Address: Bund 18, 5/F 18 Zhongshan Dong Yi Lu Shanghai
Meanwhile, in stark but sumptuous comparison to Hakkasan’s ultra-modern interiors, at Fu 1088 you’ll feel transported back to the days of Shanghai colonial glam. Set in a 1920s Spanish-inspired mansion in Jing’an, every one of the starburst-tiled and dark-wood-trimmed rooms is private, so whether you’re a romancing couple or a carousing group of 20, you’ll feel as though you’ve got the place to yourself. Which is all the better for messily downing top versions of traditional dishes such as a sticky, sweet red-braised pork belly or more modern twists such as pork ribs in cocoa sauce.
Address: 375 Zhenning Rd, Changning
You won’t find even a whiff of the ‘traditional’ at Ultraviolet, an uber-forwardthinking restaurant by French chef Paul Pairet. A dinner here is just as much about getting a once-in-a-lifetime experience as it is about chowing down. Consisting of a single table of just 10 seats, you’ll work your way through 20 wacky courses in a dining room wrapped in screens and speakers. With each gourmet course comes a new atmosphere. One moment you might be dining with Shanghai’s city skyline wrapped around you, the sounds of the city below; the next you’re in a tranquil forest. It’s so enthralling you’d almost not even care what was on your plate – if it wasn’t all so delicious.
DID YOU KNOW? Ultraviolet is the first restaurant of its kind, trying to combine food with multisensory technology.
MR & MRS BUND
Just as Shanghai manages to straddle the realms of old-school glam and new-world style, so does Mr & Mrs Bund. Named for its location on the banks of the chiselled, historic Bund, it’s one part Louis XVI elegance, one part Alice in Wonderland’s Mad Hatter, with a slice of modern chic. And its food, also by French chef Paul Pairet, sparkles with a distinct French style, proving this city doesn’t just do great high-end Chinese, but also global cuisine. Choose from dozens of scrummy Gallic dishes including riffs on traditional sole meunière and tarte tatin. There are 32 wines by the glass – and when you’ve got that intoxicating Bund view to drink up as well, it all tastes even better. Address: Bund 18, 6/F, 18 Zhongshan Dong Yi Lu, Shanghai
WHAT TO EAT? There’s plenty of choice at Mr & Mrs Bund, with 230 items on the menu, mainly French inspired.
SHANGHAI HAIDILAO HOT POT
The gourmet restaurants in Shanghai may be world-class, but the good eats in this city aren’t reserved exclusively for the blowout meals. Find authentic Shanghainese and other Chinese cuisines at their best in the city’s casual hotspots. Sizzling Sichuan hot pot – a spicy, savoury broth brimming with marbled red beef slices, crunchy fresh vegetables or homemade tofu – is the main event at Shanghai Haidilao Hot Pot, which has multiple locations throughout the city with funky, moody red and black interiors.
JIA JIA TANG BAO
Try the best-ever versions of xiao long bao, the slurpy, unctuous Shanghai steamed soup dumplings, in strippedback Jia Jia Tang Bao. The interior might look just basic white-washed, but these juicy, delicately wrapped parcels draw in hungry masses from far and wide, so it’s perpetually busy. And as the buns can run out before day’s end, get there early.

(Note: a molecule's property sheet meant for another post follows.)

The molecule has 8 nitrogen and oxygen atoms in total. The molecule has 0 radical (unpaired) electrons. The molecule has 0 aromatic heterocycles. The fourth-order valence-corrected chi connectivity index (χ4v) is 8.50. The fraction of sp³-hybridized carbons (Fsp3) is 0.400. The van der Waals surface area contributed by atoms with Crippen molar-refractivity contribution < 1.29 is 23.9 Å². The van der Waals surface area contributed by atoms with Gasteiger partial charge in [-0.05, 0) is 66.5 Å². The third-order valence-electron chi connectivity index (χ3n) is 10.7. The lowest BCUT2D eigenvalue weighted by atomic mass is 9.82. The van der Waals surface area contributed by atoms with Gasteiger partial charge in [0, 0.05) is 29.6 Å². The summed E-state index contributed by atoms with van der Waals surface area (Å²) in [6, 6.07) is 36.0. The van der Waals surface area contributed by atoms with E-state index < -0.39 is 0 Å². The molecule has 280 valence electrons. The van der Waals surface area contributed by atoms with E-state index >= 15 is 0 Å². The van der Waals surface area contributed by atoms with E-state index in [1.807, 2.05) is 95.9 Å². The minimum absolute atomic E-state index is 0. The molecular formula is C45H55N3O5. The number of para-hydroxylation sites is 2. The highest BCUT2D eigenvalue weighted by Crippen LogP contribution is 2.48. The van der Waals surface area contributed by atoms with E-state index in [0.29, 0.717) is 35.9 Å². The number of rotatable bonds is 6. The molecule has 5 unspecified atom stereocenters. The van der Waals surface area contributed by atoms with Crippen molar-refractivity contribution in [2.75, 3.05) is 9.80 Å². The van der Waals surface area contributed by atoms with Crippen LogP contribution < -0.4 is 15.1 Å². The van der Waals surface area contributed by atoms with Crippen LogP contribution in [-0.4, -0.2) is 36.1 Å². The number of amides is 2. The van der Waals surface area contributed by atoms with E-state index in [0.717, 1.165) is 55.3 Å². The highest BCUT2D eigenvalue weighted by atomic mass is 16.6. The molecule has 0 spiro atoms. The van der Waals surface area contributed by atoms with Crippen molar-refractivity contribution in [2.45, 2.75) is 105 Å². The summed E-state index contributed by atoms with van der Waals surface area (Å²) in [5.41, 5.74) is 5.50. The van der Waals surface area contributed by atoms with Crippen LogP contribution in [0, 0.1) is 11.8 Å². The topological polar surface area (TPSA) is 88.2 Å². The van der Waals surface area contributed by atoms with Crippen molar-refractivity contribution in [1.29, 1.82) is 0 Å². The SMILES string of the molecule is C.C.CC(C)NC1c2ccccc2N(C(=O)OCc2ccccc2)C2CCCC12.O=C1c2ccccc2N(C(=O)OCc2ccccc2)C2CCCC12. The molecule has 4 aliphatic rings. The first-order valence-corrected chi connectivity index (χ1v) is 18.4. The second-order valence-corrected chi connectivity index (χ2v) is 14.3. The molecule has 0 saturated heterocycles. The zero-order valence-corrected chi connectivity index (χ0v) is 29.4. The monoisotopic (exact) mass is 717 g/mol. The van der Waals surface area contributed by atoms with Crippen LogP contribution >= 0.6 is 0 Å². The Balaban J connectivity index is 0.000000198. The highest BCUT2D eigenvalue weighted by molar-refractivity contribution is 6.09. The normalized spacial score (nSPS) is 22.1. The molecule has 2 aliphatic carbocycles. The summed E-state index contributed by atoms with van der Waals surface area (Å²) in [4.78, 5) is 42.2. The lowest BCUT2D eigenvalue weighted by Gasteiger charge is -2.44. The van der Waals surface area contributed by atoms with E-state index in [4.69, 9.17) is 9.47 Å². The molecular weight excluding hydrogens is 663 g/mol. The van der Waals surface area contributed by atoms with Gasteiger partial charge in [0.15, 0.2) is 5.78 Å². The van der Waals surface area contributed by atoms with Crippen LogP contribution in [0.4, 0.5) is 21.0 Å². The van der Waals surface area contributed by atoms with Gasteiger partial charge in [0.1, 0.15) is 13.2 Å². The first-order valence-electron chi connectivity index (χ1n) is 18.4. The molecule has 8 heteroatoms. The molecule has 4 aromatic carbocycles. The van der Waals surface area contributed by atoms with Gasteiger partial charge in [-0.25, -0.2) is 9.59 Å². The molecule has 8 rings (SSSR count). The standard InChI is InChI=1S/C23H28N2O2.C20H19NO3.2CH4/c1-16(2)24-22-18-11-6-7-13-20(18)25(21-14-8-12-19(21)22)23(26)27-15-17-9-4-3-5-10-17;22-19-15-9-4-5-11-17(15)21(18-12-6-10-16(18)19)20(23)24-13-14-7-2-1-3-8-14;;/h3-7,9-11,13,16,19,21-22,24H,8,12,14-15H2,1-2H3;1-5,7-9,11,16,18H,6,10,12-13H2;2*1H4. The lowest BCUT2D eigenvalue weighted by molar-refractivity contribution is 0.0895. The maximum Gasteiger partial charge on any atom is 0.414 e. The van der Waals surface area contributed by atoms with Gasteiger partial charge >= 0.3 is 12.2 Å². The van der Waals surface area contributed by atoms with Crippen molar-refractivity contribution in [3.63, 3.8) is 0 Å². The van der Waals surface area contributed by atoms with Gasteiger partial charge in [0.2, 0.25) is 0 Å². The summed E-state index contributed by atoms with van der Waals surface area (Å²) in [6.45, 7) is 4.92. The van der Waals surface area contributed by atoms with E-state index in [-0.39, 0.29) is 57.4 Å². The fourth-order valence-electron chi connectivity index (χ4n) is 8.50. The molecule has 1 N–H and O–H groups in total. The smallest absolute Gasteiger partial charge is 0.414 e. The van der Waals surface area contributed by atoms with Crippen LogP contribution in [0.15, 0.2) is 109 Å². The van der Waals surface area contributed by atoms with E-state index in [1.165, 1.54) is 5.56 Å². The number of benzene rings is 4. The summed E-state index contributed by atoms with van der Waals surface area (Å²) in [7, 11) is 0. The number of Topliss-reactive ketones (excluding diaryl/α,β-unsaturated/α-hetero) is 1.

Address: 90 Huanghe Rd, Huangpu
The sour-spicy food of Hunan is some of China’s finest. It features the likes of suan dou jiao (beans with hot peppers) and spare ribs. The place to try it, which strikes the perfect balance between casual and cool, is ShangHai DiShuiDong. Its laid-back, chequered-tablecloth decor feels a bit like your Chinese grandmother’s house, and is just the perfect place to nibble through plates of spicy “BangBang” chicken, doujiao yutou (fish head steamed with red chilli) and ziran paigu (cumin ribs).
Address: 2/F, 56 Maoming Nan Lu, Huangpu
FIVE DISHES TO TRY…
1. Hakkasan: Crispy duck with Superior caviar
2. FU 1088: Fu’s drunken chicken
3. Mr & Mrs Bund: Escargot garlic parsley
4. Shanghai Haidilao Hot Pot: Sizzling Sichuan hot pot
5. Jia Jia Tang Bo: Traditional xiao long bao
Lusting after a designer handbag? Or a delicate, embroidered silk scarf? How about handmade leather shoes? Whatever it is you’re in the market for, chances are you’ll be able to buy it in Shanghai…
“Nanjing Road is like a pulsating vein of neon life cutting through the city”
Whether or not you’re a pro shopper, a visit to Nanjing Road is a Shanghai essential. Like a pulsating vein of neon life cutting through the city, this is Shanghai’s busiest street – and at five kilometres of pedestrianised shopping bliss, perhaps its most enthralling too. Stroll the full breadth from Nanjing Road East to Nanjing Road West and you’ll get a potted history of Shanghai shopping: in the East, where the road intersects with the iconic Bund, you’ll find some of the city’s oldest and grandest department stores and shops. Stop off at Laojiefu, known as the place for wool and silk, and early 19th-century pharmacy Cai Tong De, where you can stock up on traditional Chinese medicinal herbs such as ginseng or white fungus. Pop into historic Lao Da Fang to buy fresh 3D-lattice-like pork moon cakes made to an ancient recipe, or historic The Old Phoenixes, where in the original shop, dating to 1848, you can drape yourself in gold and silver jewellery. Whichever end of Nanjing Road at which you shop, be sure to return again at night, when Shanghai’s main spending drag is aglow in neon hues and golden spotlights.
Address: Nanjing Rd, Pedestrian St, Huangpu
MORE LOCAL FAVOURITES…
1. Westgate Mall： Home to a spa and luxury brands
2. Plaza 66： You’ll find Bulgari, Fendi and Chanel here
3. New World City Mall： Covers nearly 20 million square metres
4. Parkson Shopping Centre： Erected in the 90s, a go-to for Shanghainese
5. Grand Gateway： You’ll snatch a bargain, or two, here